I write for the purpose of providing you with context and information related to the Governor’s veto of SB 2, Item 6 (found on lines 205-220). I strongly believe that we should exercise our Constitutional authority to override this veto.
This veto significantly impacts funding for important educational programs in our state which we had carefully studied and vetted through the legislative process. In his veto letters, the Governor explains his reasoning for vetoing this item – but I don’t believe he had complete context, or accurate data, when he did so. On this item, it appears that the Governor never consulted with legislators on our analysis or thinking when we included these in the budget. He was operating in a vacuum.
K-3 Early Intervention Reading Program Funding Argument
The Governor’s reasoning for the veto of the K-3 Early Intervention Reading Program funding, for example, appears to be solely focused on a few out-of-context data points from a third-party evaluation of the program, which is now outdated. In fact, the Governor states in his letter that “…the evaluation pointed out that, while the software programs had positive effects in Kindergarten, there were small negative impacts for First and Second Grade students, and no demonstrative positive effects for Third Grade Students.” This statement is inaccurate. The study showed that the software programs had positive effects in Kindergarten and First grade. Additionally, since the study came out, we have worked to make changes to the Second and Third Grade software, which is proving to be successful.
The Governor also states in his letter that “according to the evaluation of the 2015, program, this software is being underutilized by Local Education Agencies. Only thirteen percent of Local Education Agencies achieved the recommended usage rate, adherence to which is what makes this program effective”.
The fact of the matter is that although thirteen percent of LEAs achieved the recommended usage rate, most schools made significant use of the program. For example, one program has a target of 60 minutes per week per student, and the students averaged 51 minutes per week throughout the school year. The students hit 84 percent of the target usage and received benefit from the program but that is not reflected in the school meeting its usage goals.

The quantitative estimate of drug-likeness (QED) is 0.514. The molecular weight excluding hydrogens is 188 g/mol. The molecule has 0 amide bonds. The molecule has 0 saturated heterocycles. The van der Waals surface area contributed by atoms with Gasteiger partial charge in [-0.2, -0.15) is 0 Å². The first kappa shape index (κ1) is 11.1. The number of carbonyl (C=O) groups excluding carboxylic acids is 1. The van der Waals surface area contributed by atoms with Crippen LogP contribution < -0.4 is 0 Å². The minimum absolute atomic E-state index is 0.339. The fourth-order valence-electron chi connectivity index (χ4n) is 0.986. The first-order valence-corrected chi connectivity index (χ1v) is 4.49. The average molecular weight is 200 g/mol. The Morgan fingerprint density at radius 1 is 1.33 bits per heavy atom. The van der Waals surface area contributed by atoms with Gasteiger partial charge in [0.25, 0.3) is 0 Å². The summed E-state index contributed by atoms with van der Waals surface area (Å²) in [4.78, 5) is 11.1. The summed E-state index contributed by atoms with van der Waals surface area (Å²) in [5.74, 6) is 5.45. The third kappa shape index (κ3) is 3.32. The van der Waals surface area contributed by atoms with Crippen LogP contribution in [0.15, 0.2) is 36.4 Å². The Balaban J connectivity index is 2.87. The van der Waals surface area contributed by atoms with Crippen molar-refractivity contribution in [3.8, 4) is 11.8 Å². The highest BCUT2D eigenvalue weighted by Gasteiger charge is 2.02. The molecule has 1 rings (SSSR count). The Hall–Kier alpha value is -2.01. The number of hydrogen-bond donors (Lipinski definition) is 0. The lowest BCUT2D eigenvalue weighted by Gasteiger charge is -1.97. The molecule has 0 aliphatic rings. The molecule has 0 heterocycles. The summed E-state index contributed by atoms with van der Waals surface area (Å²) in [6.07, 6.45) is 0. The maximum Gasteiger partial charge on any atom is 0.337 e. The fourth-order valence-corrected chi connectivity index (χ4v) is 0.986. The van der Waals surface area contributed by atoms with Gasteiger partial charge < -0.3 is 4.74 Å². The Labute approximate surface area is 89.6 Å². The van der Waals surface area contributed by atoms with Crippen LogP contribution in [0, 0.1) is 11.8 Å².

A side note: I was one of the people who called for the third-party evaluation to take place, and am thus very familiar with the findings. The study showed that while some of the software has optimal usage rates that are quite low, students are still showing significant gains – even when they’re not using it at the optimal rate. Our whole purpose has been to take kids who are performing at below their grade level, and bring them up to where their peers are performing.
Additionally, this veto is contrary to the principles that the Governor signed off on in HB277, which continues a statewide process of bringing schools into the 21st century through the use of personalized learning tools and digital instruction. Many of these tools have proven widely invaluable to the more than 20,000 below-grade-level students in our state. I do not believe he would have vetoed this item if he had spoken with some of the thousands of teachers using the software to bring 55,000 struggling readers up to grade level.
UPSTART Veto Override Argument
The Governor’s principal reason for vetoing $1.5 million in ongoing funding for the UPSTART Program was based on information received regarding a supposed non-lapsing funding balance of $2.4 million for Fiscal Year 2016. There is a current discrepancy within the Utah State Office of Education that the non-lapsing funding balance may only be $82,000. These figures must be resolved prior to the Legislature and the Governor making an accurate decision on UPSTART funding.